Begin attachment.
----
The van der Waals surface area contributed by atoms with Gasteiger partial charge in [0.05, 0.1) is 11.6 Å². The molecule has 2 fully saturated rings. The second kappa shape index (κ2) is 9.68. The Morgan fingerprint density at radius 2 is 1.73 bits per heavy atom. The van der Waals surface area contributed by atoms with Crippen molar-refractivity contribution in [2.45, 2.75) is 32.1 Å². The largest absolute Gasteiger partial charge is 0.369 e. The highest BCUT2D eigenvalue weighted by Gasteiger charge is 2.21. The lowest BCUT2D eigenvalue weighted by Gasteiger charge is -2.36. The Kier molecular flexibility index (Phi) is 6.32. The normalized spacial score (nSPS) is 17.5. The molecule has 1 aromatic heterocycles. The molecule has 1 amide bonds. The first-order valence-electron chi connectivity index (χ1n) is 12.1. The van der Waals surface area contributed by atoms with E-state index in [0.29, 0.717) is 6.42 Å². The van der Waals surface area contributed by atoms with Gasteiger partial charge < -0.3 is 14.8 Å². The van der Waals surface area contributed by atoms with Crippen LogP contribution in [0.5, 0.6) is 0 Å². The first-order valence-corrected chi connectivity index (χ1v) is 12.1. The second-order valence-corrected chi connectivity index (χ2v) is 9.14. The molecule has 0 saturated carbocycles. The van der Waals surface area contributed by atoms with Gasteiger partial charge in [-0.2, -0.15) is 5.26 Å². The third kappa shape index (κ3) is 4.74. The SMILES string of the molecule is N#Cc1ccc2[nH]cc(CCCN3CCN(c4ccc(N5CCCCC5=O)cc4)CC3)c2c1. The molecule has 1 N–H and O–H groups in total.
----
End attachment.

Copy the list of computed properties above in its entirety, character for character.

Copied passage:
The van der Waals surface area contributed by atoms with Gasteiger partial charge in [0.05, 0.1) is 11.6 Å². The molecule has 2 fully saturated rings. The second kappa shape index (κ2) is 9.68. The Morgan fingerprint density at radius 2 is 1.73 bits per heavy atom. The van der Waals surface area contributed by atoms with Crippen molar-refractivity contribution in [2.45, 2.75) is 32.1 Å². The largest absolute Gasteiger partial charge is 0.369 e. The highest BCUT2D eigenvalue weighted by Gasteiger charge is 2.21. The lowest BCUT2D eigenvalue weighted by Gasteiger charge is -2.36. The Kier molecular flexibility index (Phi) is 6.32. The normalized spacial score (nSPS) is 17.5. The molecule has 1 aromatic heterocycles. The molecule has 1 amide bonds. The first-order valence-electron chi connectivity index (χ1n) is 12.1. The van der Waals surface area contributed by atoms with E-state index in [0.29, 0.717) is 6.42 Å². The van der Waals surface area contributed by atoms with Gasteiger partial charge < -0.3 is 14.8 Å². The van der Waals surface area contributed by atoms with Crippen LogP contribution in [0.5, 0.6) is 0 Å². The first-order valence-corrected chi connectivity index (χ1v) is 12.1. The second-order valence-corrected chi connectivity index (χ2v) is 9.14. The molecule has 0 saturated carbocycles. The van der Waals surface area contributed by atoms with Gasteiger partial charge in [-0.2, -0.15) is 5.26 Å². The third kappa shape index (κ3) is 4.74. The SMILES string of the molecule is N#Cc1ccc2[nH]cc(CCCN3CCN(c4ccc(N5CCCCC5=O)cc4)CC3)c2c1. The molecule has 1 N–H and O–H groups in total.